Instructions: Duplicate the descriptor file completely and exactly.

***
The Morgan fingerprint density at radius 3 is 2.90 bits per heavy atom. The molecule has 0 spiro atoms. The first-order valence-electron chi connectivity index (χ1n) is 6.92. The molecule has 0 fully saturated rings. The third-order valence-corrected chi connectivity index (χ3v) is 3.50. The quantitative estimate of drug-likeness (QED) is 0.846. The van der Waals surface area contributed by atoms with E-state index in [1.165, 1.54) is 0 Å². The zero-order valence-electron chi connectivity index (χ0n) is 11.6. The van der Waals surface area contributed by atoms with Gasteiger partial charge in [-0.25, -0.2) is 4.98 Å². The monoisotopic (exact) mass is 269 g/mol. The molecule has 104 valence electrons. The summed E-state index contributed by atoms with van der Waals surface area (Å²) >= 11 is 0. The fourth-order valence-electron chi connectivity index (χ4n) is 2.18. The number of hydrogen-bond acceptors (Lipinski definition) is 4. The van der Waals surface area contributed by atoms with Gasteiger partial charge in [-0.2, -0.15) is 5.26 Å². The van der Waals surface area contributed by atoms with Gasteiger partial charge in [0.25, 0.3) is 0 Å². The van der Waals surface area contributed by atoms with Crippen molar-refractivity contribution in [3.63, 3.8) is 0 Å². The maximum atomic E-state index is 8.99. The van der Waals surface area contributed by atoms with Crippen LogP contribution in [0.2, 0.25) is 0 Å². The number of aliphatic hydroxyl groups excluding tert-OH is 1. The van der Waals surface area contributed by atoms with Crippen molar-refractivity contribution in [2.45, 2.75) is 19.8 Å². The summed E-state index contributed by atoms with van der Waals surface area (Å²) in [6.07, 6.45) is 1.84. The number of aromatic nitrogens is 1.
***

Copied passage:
The Morgan fingerprint density at radius 3 is 2.90 bits per heavy atom. The molecule has 0 spiro atoms. The first-order valence-electron chi connectivity index (χ1n) is 6.92. The molecule has 0 fully saturated rings. The third-order valence-corrected chi connectivity index (χ3v) is 3.50. The quantitative estimate of drug-likeness (QED) is 0.846. The van der Waals surface area contributed by atoms with E-state index in [1.165, 1.54) is 0 Å². The zero-order valence-electron chi connectivity index (χ0n) is 11.6. The van der Waals surface area contributed by atoms with Gasteiger partial charge in [-0.25, -0.2) is 4.98 Å². The monoisotopic (exact) mass is 269 g/mol. The molecule has 104 valence electrons. The summed E-state index contributed by atoms with van der Waals surface area (Å²) >= 11 is 0. The fourth-order valence-electron chi connectivity index (χ4n) is 2.18. The number of hydrogen-bond acceptors (Lipinski definition) is 4. The van der Waals surface area contributed by atoms with Gasteiger partial charge in [-0.2, -0.15) is 5.26 Å². The van der Waals surface area contributed by atoms with Gasteiger partial charge in [0.25, 0.3) is 0 Å². The van der Waals surface area contributed by atoms with Crippen molar-refractivity contribution in [3.63, 3.8) is 0 Å². The maximum atomic E-state index is 8.99. The van der Waals surface area contributed by atoms with Crippen LogP contribution in [0.2, 0.25) is 0 Å². The number of aliphatic hydroxyl groups excluding tert-OH is 1. The van der Waals surface area contributed by atoms with Crippen molar-refractivity contribution in [2.45, 2.75) is 19.8 Å². The summed E-state index contributed by atoms with van der Waals surface area (Å²) in [6.07, 6.45) is 1.84. The number of aromatic nitrogens is 1.